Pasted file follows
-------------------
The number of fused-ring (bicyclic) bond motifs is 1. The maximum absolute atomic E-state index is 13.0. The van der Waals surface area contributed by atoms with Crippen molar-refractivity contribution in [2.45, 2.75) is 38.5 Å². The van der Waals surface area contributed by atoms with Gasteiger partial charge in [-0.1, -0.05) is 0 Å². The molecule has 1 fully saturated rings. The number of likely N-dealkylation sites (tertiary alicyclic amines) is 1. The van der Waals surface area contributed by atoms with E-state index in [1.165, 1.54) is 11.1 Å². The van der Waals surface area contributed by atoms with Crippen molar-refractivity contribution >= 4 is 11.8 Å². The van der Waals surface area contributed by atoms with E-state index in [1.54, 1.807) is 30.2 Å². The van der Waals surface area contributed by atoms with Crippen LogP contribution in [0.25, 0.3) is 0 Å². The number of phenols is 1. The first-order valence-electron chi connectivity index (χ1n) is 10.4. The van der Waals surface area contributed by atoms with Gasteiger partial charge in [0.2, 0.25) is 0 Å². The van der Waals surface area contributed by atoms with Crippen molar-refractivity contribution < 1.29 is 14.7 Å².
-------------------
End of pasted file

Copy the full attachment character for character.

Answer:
The number of fused-ring (bicyclic) bond motifs is 1. The maximum absolute atomic E-state index is 13.0. The van der Waals surface area contributed by atoms with Crippen molar-refractivity contribution in [2.45, 2.75) is 38.5 Å². The van der Waals surface area contributed by atoms with Gasteiger partial charge in [-0.1, -0.05) is 0 Å². The molecule has 1 fully saturated rings. The number of likely N-dealkylation sites (tertiary alicyclic amines) is 1. The van der Waals surface area contributed by atoms with E-state index in [1.165, 1.54) is 11.1 Å². The van der Waals surface area contributed by atoms with Crippen molar-refractivity contribution >= 4 is 11.8 Å². The van der Waals surface area contributed by atoms with E-state index in [1.54, 1.807) is 30.2 Å². The van der Waals surface area contributed by atoms with Crippen LogP contribution in [0.25, 0.3) is 0 Å². The number of phenols is 1. The first-order valence-electron chi connectivity index (χ1n) is 10.4. The van der Waals surface area contributed by atoms with Gasteiger partial charge in [0.2, 0.25) is 0 Å². The van der Waals surface area contributed by atoms with Crippen molar-refractivity contribution < 1.29 is 14.7 Å².